Ultimately, heat is spread and conducted to the bottom of the case – usually a heat sink: the larger the contact surface between the bottom of the case and the coolant is, the more heat is exposed to and can be exchanged with the coolant by convection. Heat sinks are available with different shapes and fins to increase the contact surface as much as possible. Heat transfer to the coolant then happens by convection. It not only depends on the temperature difference between the large contact surface and the coolant, it is also driven by the movement of the cooling fluids. We speak about “free convection” when fluid motion is caused by buoyancy forces that result from the density variations due to variations of temperature in the fluid. As opposed to free convection, “forced convection” occurs when the fluid is forced to flow over the hot surface by an external source such as fans or pumps. In both cases, the flow can be internal or external. Internal flow occurs when a fluid is enclosed by a solid boundary such when flowing through a pipe or channels. An external flow occurs when a fluid extends indefinitely without encountering a solid surface. Finally, we can distinguish between “laminar flow” and “turbulent flow”. The latter is characterized by chaotic changes in pressure and flow velocity. It is in contrast to a laminar flow which occurs when a fluid flows in parallel layers, with no disruption between those layers. Obviously the best heat dissipation is achieved by forced convection and with turbulent flow inside a structure.

The “heat transfer coefficient” is the ratio between the “heat flux” and the “thermodynamic driving force” for the flow of heat, in our case the temperature difference. Typical values for heat transfer coefficient vary from very few up to many thousands W/m²K. For a given fluid, forced convection is always better than free convection but higher costs are associated with the required external source for fluid movement. Liquid cooling outperforms air cooling by having heat transfer coefficients several orders of magnitude higher. However, liquid cooling comes with its own risks and potential problems, such as leakage, corrosion, and condensation. Therefore, liquid cooling is reserved for applications involving power densities that are too high for safe dissipation by air cooling. But liquid cooling has to be preferred to air cooling for applications where compact and light weight solutions are required. Examples of liquid cooling solutions include cold plates and tubes, jet impingement, macro and micro channel coolers.

While free convection in the air is easy to design and not expensive, it is a very popular cooling technology but it usually does not provide sufficient cooling performance for most of the power electronics applications. Forced air convection is the preferred cooling technology in industrial applications and liquid cooling is mandatory when designers are facing space constraints. Another very efficient heat transfer can also be achieved during a phase change of the cooling medium. In a two phase system, heat is transferred to the cooling medium as it changes its phase from fluid to gas. The cooling medium is then transported to an air cooled condenser where it changes its phase back again from gas to fluid. In such two phase systems, the transportation of the cooling medium is driven by a pump, gravity or capillary forces.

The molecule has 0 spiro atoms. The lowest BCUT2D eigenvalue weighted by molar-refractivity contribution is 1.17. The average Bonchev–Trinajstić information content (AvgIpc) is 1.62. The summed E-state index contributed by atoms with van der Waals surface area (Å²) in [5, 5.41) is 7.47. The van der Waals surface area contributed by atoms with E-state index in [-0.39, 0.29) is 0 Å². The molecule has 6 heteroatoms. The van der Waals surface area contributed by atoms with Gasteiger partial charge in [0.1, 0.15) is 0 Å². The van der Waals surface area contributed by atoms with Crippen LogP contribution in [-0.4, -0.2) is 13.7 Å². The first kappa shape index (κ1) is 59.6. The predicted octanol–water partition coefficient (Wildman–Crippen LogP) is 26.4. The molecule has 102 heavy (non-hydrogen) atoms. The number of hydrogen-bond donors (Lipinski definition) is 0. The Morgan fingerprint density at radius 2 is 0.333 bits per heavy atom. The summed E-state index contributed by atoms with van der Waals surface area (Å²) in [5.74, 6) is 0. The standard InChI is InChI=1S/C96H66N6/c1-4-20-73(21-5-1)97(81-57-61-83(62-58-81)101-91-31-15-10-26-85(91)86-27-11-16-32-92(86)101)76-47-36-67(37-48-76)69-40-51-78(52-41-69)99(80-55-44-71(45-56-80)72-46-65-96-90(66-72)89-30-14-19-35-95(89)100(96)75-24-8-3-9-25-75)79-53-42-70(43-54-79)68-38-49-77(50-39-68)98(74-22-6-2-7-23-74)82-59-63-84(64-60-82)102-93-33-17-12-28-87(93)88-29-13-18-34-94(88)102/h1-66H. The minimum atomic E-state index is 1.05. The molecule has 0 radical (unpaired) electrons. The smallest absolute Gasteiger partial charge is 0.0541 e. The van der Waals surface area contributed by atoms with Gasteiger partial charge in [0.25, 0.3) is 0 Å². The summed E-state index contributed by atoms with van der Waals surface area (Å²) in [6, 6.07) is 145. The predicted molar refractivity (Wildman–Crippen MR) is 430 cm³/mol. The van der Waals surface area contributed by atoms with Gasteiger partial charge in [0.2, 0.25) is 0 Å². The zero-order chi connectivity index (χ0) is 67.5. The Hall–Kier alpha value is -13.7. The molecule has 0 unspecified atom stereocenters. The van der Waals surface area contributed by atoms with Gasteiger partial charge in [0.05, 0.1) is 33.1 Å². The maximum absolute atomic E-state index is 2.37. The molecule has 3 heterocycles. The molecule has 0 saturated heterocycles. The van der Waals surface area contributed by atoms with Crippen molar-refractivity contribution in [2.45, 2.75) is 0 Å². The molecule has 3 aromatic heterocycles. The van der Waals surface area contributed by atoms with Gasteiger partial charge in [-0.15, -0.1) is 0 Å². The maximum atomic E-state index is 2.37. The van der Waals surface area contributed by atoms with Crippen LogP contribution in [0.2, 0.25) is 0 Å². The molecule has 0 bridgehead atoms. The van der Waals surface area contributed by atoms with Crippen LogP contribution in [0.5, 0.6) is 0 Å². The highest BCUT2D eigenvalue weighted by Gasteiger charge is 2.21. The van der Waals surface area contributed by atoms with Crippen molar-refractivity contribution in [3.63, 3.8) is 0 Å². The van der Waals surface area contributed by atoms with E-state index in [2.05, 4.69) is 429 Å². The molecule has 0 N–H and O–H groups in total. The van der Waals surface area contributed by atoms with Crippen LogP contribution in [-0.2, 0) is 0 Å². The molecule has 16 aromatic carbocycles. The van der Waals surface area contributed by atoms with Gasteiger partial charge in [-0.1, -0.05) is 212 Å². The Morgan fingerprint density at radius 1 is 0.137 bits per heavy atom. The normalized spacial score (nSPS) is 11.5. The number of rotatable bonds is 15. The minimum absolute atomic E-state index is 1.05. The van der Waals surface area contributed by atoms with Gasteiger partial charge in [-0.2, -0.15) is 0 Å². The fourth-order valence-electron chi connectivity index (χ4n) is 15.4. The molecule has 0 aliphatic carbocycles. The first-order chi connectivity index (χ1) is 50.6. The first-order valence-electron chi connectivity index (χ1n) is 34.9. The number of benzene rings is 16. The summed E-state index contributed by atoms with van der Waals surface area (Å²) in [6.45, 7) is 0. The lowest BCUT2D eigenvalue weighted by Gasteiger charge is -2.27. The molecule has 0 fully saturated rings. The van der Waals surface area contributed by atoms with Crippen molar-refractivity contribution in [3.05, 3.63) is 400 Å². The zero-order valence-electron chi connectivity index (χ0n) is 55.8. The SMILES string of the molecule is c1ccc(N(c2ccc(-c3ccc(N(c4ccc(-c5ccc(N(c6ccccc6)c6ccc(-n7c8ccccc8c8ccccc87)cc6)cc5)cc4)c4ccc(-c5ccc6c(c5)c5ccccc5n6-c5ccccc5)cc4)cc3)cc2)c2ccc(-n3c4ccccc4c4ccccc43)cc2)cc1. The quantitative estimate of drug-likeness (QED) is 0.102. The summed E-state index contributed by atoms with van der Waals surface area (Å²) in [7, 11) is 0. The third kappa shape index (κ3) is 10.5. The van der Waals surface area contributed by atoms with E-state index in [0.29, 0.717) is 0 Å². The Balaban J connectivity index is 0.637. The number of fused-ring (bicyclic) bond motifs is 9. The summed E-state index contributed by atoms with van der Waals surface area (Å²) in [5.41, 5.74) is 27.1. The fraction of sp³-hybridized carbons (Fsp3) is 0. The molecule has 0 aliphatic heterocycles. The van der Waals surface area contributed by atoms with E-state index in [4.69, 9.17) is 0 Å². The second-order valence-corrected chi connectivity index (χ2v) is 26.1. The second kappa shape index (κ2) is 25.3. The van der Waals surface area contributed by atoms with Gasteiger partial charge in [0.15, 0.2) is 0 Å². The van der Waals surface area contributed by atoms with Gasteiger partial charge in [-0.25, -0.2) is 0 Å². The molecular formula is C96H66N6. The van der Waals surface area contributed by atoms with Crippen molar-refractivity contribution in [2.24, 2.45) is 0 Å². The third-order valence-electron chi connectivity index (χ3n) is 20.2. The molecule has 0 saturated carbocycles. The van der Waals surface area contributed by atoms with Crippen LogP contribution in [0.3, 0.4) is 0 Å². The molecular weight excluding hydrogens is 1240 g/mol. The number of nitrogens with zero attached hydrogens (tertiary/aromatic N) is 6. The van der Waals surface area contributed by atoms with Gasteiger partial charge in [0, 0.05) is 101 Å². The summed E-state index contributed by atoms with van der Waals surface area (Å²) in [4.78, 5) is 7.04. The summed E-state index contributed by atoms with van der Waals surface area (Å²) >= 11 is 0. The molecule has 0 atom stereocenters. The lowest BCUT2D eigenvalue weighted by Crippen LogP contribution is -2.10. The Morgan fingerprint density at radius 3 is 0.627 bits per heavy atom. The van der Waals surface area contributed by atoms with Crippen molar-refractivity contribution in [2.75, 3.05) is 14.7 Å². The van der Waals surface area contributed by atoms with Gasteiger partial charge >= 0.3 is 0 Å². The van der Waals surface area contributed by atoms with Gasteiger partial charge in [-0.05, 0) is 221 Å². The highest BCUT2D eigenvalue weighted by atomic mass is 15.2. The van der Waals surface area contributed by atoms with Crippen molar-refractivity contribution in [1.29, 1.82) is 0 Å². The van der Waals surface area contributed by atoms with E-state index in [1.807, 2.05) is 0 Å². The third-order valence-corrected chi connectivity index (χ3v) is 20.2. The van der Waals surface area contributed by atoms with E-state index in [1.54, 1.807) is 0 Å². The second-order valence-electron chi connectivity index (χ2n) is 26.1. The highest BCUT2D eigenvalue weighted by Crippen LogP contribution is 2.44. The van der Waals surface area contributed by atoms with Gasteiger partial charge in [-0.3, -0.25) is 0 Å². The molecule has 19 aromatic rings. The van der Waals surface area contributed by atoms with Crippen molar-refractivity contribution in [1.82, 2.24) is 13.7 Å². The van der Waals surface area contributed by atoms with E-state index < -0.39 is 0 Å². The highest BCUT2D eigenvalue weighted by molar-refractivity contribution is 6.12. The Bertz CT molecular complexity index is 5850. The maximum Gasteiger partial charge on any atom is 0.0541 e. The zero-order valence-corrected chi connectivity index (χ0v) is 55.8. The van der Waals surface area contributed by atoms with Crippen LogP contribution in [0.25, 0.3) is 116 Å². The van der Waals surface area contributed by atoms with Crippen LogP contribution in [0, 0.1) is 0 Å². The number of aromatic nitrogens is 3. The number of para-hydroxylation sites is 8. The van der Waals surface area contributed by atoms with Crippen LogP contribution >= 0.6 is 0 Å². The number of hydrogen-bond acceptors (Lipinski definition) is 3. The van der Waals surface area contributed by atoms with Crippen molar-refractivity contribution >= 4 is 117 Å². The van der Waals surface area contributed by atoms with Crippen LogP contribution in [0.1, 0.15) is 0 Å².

Find the right balance between heat conduction and heat convection

As you design your cooling system, you have to consider both the heat conduction from junction to case and the heat transfer from case to ambient. The whole thermal path from junction to ambient has to be taken into account. Generally speaking, for any given stack of material, the heat spreading effect is reduced and the contribution of heat conduction (from junction to case) to the whole thermal path (from junction to ambient) is increased as the heat transfer (from case to ambient) is improved. However, optimizing the heat transfer to the coolant may be very expensive and inefficient if you have very poor heat conduction from junction to case. And very expensive materials can provide very good heat conduction but don’t help that much if you have a low cost but poor thermal interface with the coolant. It is not an easy task to find the right balance between heat conduction and heat convection as the supply chain from the chip to the system is broken down in multiple subunits. In the last few years, design changes are happening rapidly as more and more compact modules with integrated cooling circuits are launched on the market to guarantee the required thermal performance so that the end user won’t experience any surprise or disappointment in product performance.

Do you have any design question or require some assistance for the selection of a suitable substrate or cooler for your application? Rogers PES’ experts are available to help. Please contact us today.